The reluctance of some councils to install customer relationship management systems, and the failure of others to make best use of them, has prompted a research initiative to find out what benefits the systems deliver. CRM systems bring together customer records to a single point to provide a fast and reliable response to personal and telephone callers. The research will be carried out as part of the National Customer Relationship Management Programme, which is sponsored by the Office of the Deputy Prime Minister.Although some three quarters of councils are involved in the National CRM Programme, only about half have installed a CRM system. What is more disturbing is that a recent survey by NDL Ltd found that many councils are using CRM systems as a call logging facility rather than as a business efficiency tool. The survey also revealed that integrating existing systems with a new CRM system is proving a major challenge mainly because processes have to be re-engineered and in many cases the organization has to be re-structured to support new ways of working.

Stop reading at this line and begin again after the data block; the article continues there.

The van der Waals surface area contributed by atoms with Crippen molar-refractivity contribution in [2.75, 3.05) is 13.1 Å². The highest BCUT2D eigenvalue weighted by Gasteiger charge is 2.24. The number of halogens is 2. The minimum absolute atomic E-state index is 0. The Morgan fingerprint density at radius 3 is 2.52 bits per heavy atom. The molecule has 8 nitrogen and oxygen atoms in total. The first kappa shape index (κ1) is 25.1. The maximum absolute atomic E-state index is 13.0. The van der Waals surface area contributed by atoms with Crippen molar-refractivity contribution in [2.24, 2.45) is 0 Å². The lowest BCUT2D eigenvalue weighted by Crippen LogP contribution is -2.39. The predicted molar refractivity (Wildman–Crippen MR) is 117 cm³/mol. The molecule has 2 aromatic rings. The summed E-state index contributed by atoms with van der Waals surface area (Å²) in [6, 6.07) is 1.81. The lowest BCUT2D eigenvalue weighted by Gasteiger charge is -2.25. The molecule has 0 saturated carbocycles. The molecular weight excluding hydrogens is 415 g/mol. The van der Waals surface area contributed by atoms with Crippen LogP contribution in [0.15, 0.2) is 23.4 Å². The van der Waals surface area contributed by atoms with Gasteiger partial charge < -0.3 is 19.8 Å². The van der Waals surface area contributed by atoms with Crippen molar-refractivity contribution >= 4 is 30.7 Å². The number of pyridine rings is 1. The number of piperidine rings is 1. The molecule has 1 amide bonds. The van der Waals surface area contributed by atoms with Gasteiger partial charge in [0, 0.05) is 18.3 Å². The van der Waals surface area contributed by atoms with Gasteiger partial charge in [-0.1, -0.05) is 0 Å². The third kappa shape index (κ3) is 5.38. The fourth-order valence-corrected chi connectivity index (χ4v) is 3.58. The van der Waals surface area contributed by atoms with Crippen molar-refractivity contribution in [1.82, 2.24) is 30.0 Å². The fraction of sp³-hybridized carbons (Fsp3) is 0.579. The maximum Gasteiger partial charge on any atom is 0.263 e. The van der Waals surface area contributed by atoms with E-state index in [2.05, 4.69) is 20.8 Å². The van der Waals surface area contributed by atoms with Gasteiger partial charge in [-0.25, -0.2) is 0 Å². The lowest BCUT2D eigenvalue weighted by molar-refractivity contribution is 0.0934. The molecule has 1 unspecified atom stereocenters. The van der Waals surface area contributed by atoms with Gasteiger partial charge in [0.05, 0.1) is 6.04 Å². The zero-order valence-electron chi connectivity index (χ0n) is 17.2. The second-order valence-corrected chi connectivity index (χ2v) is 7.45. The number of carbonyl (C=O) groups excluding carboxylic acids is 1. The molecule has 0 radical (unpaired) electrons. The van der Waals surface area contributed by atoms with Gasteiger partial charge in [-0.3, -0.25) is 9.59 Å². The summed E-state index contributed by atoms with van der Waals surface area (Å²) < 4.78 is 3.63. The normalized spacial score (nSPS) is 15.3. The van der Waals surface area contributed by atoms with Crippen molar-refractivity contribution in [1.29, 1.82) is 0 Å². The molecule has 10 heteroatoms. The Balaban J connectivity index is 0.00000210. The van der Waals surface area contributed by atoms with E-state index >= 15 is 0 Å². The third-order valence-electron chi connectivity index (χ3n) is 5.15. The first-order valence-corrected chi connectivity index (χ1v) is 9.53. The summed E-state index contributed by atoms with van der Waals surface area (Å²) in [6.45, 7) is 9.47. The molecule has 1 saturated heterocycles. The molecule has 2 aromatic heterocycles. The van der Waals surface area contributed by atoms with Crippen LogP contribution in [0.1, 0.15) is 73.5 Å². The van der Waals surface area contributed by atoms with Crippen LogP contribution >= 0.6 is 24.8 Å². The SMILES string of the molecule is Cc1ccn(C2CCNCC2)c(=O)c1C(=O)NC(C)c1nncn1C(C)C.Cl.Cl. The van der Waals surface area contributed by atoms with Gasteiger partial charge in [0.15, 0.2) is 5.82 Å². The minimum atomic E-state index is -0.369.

This CRM National Programme research will centre on identifying the benefits and providing tools that allow councils to calculate the Return on Investment for their CRM system. The CRM Programme will also broaden its list of benefits that councils have already realised. There will be a detailed investigation of councils that have already implemented CRM and an evaluation of the value the systems have brought to both councils and their citizens.
It is also planned to develop support networks to help councils work together in implementing CRM. This will enable them to seek advice not only from private consultancies, but also from other councils who ‘have been there and done that’. The project team believe that hearing the advice and experience of other councils is key to overcoming some of the barriers to adopting a new CRM system.